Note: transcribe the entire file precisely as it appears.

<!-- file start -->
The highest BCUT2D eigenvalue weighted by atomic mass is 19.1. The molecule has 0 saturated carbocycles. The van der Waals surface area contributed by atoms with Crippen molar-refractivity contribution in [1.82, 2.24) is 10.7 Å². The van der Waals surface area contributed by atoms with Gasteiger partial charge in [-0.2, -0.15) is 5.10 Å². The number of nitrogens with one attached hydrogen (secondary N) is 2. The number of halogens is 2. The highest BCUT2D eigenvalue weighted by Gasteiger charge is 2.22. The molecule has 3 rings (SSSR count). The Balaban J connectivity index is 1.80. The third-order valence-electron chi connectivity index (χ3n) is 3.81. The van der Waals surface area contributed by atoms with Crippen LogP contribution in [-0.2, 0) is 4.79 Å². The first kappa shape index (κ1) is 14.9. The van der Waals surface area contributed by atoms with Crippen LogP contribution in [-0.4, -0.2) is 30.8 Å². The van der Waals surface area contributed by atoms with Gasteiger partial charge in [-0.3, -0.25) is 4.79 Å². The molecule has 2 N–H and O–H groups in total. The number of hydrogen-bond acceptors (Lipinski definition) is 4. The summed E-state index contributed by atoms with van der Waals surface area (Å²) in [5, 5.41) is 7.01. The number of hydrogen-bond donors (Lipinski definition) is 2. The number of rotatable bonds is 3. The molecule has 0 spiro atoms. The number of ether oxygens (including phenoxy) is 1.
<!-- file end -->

The highest BCUT2D eigenvalue weighted by atomic mass is 19.1. The molecule has 0 saturated carbocycles. The van der Waals surface area contributed by atoms with Crippen molar-refractivity contribution in [1.82, 2.24) is 10.7 Å². The van der Waals surface area contributed by atoms with Gasteiger partial charge in [-0.2, -0.15) is 5.10 Å². The number of nitrogens with one attached hydrogen (secondary N) is 2. The number of halogens is 2. The highest BCUT2D eigenvalue weighted by Gasteiger charge is 2.22. The molecule has 3 rings (SSSR count). The Balaban J connectivity index is 1.80. The third-order valence-electron chi connectivity index (χ3n) is 3.81. The van der Waals surface area contributed by atoms with Crippen LogP contribution in [-0.2, 0) is 4.79 Å². The first kappa shape index (κ1) is 14.9. The van der Waals surface area contributed by atoms with Crippen LogP contribution in [-0.4, -0.2) is 30.8 Å². The van der Waals surface area contributed by atoms with Gasteiger partial charge in [-0.3, -0.25) is 4.79 Å². The molecule has 2 N–H and O–H groups in total. The number of hydrogen-bond acceptors (Lipinski definition) is 4. The summed E-state index contributed by atoms with van der Waals surface area (Å²) in [5, 5.41) is 7.01. The number of hydrogen-bond donors (Lipinski definition) is 2. The number of rotatable bonds is 3. The molecule has 0 spiro atoms. The number of ether oxygens (including phenoxy) is 1.